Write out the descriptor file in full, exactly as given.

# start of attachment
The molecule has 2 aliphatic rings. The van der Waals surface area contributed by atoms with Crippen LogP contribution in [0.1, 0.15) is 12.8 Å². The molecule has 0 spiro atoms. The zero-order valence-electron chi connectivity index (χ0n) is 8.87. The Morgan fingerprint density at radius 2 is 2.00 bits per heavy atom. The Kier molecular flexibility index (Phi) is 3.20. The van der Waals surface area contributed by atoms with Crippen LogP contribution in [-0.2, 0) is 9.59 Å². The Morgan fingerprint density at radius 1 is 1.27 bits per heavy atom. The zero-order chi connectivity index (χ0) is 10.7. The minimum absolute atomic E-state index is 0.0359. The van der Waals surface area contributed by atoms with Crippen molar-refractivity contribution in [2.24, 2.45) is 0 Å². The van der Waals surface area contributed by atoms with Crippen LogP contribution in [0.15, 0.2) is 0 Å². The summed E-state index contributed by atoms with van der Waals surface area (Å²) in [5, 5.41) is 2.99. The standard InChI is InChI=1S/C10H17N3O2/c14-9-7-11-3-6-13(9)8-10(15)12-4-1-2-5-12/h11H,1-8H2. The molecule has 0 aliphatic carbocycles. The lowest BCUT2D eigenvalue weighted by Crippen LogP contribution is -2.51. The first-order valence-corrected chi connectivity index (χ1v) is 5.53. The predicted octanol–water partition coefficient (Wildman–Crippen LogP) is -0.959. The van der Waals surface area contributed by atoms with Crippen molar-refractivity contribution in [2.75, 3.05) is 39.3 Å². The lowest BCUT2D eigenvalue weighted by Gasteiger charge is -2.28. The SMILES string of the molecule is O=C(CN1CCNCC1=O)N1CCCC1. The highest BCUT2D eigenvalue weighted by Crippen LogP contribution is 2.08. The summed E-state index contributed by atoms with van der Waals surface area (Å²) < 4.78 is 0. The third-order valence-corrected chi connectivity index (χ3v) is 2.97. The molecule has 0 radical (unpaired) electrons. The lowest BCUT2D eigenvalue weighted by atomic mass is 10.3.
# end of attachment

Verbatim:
The molecule has 2 aliphatic rings. The van der Waals surface area contributed by atoms with Crippen LogP contribution in [0.1, 0.15) is 12.8 Å². The molecule has 0 spiro atoms. The zero-order valence-electron chi connectivity index (χ0n) is 8.87. The Morgan fingerprint density at radius 2 is 2.00 bits per heavy atom. The Kier molecular flexibility index (Phi) is 3.20. The van der Waals surface area contributed by atoms with Crippen LogP contribution in [-0.2, 0) is 9.59 Å². The Morgan fingerprint density at radius 1 is 1.27 bits per heavy atom. The zero-order chi connectivity index (χ0) is 10.7. The minimum absolute atomic E-state index is 0.0359. The van der Waals surface area contributed by atoms with Crippen molar-refractivity contribution in [2.24, 2.45) is 0 Å². The van der Waals surface area contributed by atoms with Crippen LogP contribution in [0.15, 0.2) is 0 Å². The summed E-state index contributed by atoms with van der Waals surface area (Å²) in [5, 5.41) is 2.99. The standard InChI is InChI=1S/C10H17N3O2/c14-9-7-11-3-6-13(9)8-10(15)12-4-1-2-5-12/h11H,1-8H2. The molecule has 0 aliphatic carbocycles. The lowest BCUT2D eigenvalue weighted by Crippen LogP contribution is -2.51. The first-order valence-corrected chi connectivity index (χ1v) is 5.53. The predicted octanol–water partition coefficient (Wildman–Crippen LogP) is -0.959. The van der Waals surface area contributed by atoms with Crippen molar-refractivity contribution in [2.75, 3.05) is 39.3 Å². The lowest BCUT2D eigenvalue weighted by Gasteiger charge is -2.28. The SMILES string of the molecule is O=C(CN1CCNCC1=O)N1CCCC1. The highest BCUT2D eigenvalue weighted by Crippen LogP contribution is 2.08. The summed E-state index contributed by atoms with van der Waals surface area (Å²) < 4.78 is 0. The third-order valence-corrected chi connectivity index (χ3v) is 2.97. The molecule has 0 radical (unpaired) electrons. The lowest BCUT2D eigenvalue weighted by atomic mass is 10.3.